There was a Rembrandt drawing of a lion above Sabina’s bed. When Francesca sleeps there, the lion looks down on Rose White and Briar Rose Slumbering, or some such scene by Burne-Jones. By day the Rembrandt lion beholds Sabina and Francesca getting dressed and undressed (sometimes I’m in the room). They sing Schumann duets and smell of Doblis. Now and then they’re convulsed by certain words only they understand: Baldwin! . . . Pur-ple Heart!. . . Sometimes, through the smoke of my cigarette (in a wooden holder from Dunhill), I see their nipples and pubic hair. The air is warm from the minor labors of young women wearing perfume.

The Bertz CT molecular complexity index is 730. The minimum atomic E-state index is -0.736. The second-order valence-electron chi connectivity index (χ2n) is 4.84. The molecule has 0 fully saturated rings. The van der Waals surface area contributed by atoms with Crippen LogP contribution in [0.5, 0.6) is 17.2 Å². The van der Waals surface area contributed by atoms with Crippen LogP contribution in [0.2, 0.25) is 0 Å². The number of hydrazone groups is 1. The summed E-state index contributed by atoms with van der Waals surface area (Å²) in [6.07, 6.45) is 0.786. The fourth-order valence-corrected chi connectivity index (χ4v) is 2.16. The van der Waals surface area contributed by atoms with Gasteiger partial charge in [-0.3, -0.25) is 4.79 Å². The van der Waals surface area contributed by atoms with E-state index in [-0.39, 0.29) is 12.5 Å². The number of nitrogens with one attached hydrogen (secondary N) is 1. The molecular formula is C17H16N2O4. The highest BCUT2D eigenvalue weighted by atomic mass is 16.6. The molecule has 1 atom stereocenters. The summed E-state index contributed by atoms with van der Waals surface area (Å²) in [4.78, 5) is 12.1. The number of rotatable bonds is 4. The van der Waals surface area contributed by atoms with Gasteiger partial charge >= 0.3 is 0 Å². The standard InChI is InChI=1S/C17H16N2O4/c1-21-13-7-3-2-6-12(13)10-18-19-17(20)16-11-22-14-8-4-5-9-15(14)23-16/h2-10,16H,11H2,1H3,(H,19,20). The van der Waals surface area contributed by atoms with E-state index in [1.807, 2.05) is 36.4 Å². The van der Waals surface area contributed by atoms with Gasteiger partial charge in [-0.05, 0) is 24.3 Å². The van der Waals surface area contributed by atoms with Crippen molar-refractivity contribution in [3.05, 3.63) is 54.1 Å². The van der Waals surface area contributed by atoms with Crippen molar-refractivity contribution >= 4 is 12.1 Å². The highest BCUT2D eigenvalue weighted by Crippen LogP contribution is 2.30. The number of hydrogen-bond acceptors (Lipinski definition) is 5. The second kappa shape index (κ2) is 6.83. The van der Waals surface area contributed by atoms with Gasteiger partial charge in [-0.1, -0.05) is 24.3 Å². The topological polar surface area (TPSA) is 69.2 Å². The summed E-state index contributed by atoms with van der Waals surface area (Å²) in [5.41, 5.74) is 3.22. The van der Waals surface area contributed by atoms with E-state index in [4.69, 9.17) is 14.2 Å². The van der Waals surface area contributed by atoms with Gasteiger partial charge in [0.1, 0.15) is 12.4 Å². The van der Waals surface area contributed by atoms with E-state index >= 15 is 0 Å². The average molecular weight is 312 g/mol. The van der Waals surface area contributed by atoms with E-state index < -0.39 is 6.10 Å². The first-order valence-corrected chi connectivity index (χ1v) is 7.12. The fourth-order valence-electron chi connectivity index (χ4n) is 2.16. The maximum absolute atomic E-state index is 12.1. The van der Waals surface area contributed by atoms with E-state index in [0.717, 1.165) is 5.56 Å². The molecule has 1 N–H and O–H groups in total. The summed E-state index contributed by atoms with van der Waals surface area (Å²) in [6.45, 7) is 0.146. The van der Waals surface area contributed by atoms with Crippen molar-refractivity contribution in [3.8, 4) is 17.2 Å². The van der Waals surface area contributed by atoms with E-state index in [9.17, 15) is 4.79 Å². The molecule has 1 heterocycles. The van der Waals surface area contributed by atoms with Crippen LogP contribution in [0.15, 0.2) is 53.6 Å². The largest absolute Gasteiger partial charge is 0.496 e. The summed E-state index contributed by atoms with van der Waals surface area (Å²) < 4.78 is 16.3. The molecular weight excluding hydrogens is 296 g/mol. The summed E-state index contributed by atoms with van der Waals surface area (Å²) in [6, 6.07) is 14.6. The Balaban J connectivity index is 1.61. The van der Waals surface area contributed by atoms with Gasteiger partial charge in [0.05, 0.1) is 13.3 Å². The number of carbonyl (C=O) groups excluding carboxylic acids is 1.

Sabina’s room was filled with books. Something in their arrangement told me that she was lonely and proud. I thought, lonely like me. And, I thought, if we become lovers, as Francesca wants, Sabina’s pride will help keep me from being a failure . . . Sabina was good-looking, with a wonderful figure, lots of blond hair (like her lion) and very small hands and feet.